In May, Education Minister and Chairman of the Council for Higher Education (CHE) Naftali Bennett agreed with the council of university heads regarding a new draft code of ethics to prevent academics from engaging in “political activity,” defined as supporting or opposing a party, political figure, or position on a topic under debate in the Knesset. According to the agreement, the CHE will not compel universities to adopt a unified ethics code, and the government will not advance legislation regarding an ethics code. Instead, academic institutions agreed to adopt five principles to their regulations, including nondiscrimination on the basis of political opinion and a regulation prohibiting faculty from presenting a personal political view as the view of the university.

Palestinian sources reported that Israeli authorities continued to provide an edited version of the Palestinian Authority curriculum that deleted information on Palestinian history and culture to schools in Palestinian-majority neighborhoods in East Jerusalem and sought to tie funding for those schools to the use of Israeli curriculum (see the West Bank and Gaza report for concerns regarding incitement and anti-Semitism in Palestinian Authority textbooks).

Israel maintained prohibitions on some prominent Jerusalem-based Palestinian institutions, such as the Jerusalem Chamber of Commerce and Orient House, which had been the de facto Palestine Liberation Organization office. The government renewed a military closure order for these and other institutions on the grounds they violated the Oslo Accords by conducting political activities or otherwise operating on behalf of the Palestinian Authority in Jerusalem. The government likewise shut down several Palestinian academic and cultural events taking place in Jerusalem due to Palestinian Authority participation or support. For example, on July 14, authorities disrupted an al-Quds University conference in East Jerusalem on “Islamic Endowment Properties in Jerusalem” due to alleged Palestinian Authority sponsorship, and they temporarily detained a member of the university’s board of trustees before releasing him.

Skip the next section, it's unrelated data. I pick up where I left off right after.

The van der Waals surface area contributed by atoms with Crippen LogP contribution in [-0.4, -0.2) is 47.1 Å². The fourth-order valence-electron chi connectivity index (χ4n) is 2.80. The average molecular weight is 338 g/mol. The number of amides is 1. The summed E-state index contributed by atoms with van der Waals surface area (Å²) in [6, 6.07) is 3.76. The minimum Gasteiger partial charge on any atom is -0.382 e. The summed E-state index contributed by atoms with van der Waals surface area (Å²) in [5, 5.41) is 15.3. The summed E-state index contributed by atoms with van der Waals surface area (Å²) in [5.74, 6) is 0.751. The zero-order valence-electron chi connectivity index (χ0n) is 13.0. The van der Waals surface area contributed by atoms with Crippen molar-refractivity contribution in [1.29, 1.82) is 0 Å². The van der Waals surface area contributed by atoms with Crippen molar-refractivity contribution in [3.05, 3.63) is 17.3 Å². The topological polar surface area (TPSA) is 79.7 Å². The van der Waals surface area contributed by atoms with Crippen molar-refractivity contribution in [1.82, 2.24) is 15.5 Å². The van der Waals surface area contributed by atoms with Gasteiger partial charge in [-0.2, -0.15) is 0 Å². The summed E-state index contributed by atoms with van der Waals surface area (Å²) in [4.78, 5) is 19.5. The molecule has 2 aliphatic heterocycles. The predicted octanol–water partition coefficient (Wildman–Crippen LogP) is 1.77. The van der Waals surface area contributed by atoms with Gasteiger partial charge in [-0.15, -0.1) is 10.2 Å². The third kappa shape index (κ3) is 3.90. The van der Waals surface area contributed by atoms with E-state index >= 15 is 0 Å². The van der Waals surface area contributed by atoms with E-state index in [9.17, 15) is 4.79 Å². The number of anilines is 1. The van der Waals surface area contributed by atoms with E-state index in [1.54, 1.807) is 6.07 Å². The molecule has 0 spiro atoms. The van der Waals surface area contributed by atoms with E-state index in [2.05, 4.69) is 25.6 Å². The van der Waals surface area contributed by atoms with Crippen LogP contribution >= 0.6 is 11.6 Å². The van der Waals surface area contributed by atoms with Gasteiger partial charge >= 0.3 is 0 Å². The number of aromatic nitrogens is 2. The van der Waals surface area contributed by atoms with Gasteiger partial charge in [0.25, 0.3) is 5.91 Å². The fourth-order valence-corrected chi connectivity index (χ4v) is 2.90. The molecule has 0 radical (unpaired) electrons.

b. Freedom of Peaceful Assembly and Association

The law provides for the freedoms of peaceful assembly and association, and the government generally respected these rights.

FREEDOM OF PEACEFUL ASSEMBLY

The law provides for this right, and the government generally respected it.

There were reports that police used excessive force in response to protests by certain groups, including ultra-Orthodox men and boys, Arab citizens and residents, and persons with disabilities. For example, on April 4 in Jerusalem, two police officers reportedly hit on the head an ultra-Orthodox man with a mental disability after he briefly stopped in the road and waved his hands while walking with a group of ultra-Orthodox protesters toward a demonstration, according to PCATI. Multiple NGOs reported that on some occasions, police used excessive force to break up permitted demonstrations after protesters waved a Palestinian flag.

FREEDOM OF ASSOCIATION

The law provides for this right, and the government generally respected it.

The law prohibits registration of an association or a party if its goals include denial of the existence of the State of Israel or the democratic character of the state. A political party will not be registered if its goals include incitement to racism or support of an armed struggle, enemy state, or terror organization against Israel.